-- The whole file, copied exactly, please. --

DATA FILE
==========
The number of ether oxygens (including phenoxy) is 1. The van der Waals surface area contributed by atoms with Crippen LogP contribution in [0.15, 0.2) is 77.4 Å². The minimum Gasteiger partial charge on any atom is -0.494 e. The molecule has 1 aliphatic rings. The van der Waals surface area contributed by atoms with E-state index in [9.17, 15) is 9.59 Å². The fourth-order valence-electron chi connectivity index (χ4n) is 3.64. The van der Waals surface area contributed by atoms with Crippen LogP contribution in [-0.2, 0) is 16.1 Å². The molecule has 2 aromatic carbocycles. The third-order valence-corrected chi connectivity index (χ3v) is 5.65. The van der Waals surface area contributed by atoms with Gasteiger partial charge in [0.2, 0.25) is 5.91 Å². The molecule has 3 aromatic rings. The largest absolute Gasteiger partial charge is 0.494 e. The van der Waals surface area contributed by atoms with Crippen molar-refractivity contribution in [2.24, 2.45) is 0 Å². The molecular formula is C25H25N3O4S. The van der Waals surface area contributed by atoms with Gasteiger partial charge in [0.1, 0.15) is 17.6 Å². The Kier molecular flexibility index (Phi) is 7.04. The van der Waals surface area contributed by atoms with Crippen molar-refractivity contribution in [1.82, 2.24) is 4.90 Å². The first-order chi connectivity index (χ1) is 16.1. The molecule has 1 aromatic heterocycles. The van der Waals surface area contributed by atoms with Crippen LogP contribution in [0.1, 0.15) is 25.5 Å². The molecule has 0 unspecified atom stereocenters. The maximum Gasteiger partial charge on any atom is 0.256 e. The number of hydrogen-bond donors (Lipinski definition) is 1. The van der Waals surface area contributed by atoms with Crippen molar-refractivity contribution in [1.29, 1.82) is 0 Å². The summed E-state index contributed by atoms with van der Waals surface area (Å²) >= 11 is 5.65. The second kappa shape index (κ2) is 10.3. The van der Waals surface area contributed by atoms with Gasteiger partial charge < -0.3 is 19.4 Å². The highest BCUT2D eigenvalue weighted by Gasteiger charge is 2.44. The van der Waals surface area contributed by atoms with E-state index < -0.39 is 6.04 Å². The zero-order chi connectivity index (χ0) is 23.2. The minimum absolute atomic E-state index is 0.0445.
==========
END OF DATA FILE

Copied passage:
The number of ether oxygens (including phenoxy) is 1. The van der Waals surface area contributed by atoms with Crippen LogP contribution in [0.15, 0.2) is 77.4 Å². The minimum Gasteiger partial charge on any atom is -0.494 e. The molecule has 1 aliphatic rings. The van der Waals surface area contributed by atoms with E-state index in [9.17, 15) is 9.59 Å². The fourth-order valence-electron chi connectivity index (χ4n) is 3.64. The van der Waals surface area contributed by atoms with Crippen LogP contribution in [-0.2, 0) is 16.1 Å². The molecule has 2 aromatic carbocycles. The third-order valence-corrected chi connectivity index (χ3v) is 5.65. The van der Waals surface area contributed by atoms with Gasteiger partial charge in [0.2, 0.25) is 5.91 Å². The molecule has 3 aromatic rings. The largest absolute Gasteiger partial charge is 0.494 e. The van der Waals surface area contributed by atoms with Crippen molar-refractivity contribution in [2.24, 2.45) is 0 Å². The molecular formula is C25H25N3O4S. The van der Waals surface area contributed by atoms with Gasteiger partial charge in [0.1, 0.15) is 17.6 Å². The Kier molecular flexibility index (Phi) is 7.04. The van der Waals surface area contributed by atoms with Crippen molar-refractivity contribution in [1.82, 2.24) is 4.90 Å². The first-order chi connectivity index (χ1) is 16.1. The molecule has 1 aromatic heterocycles. The van der Waals surface area contributed by atoms with Crippen LogP contribution in [0.1, 0.15) is 25.5 Å². The molecule has 0 unspecified atom stereocenters. The maximum Gasteiger partial charge on any atom is 0.256 e. The number of hydrogen-bond donors (Lipinski definition) is 1. The van der Waals surface area contributed by atoms with Crippen molar-refractivity contribution in [1.29, 1.82) is 0 Å². The summed E-state index contributed by atoms with van der Waals surface area (Å²) >= 11 is 5.65. The second kappa shape index (κ2) is 10.3. The van der Waals surface area contributed by atoms with Gasteiger partial charge < -0.3 is 19.4 Å². The highest BCUT2D eigenvalue weighted by Gasteiger charge is 2.44. The van der Waals surface area contributed by atoms with E-state index < -0.39 is 6.04 Å². The zero-order chi connectivity index (χ0) is 23.2. The minimum absolute atomic E-state index is 0.0445.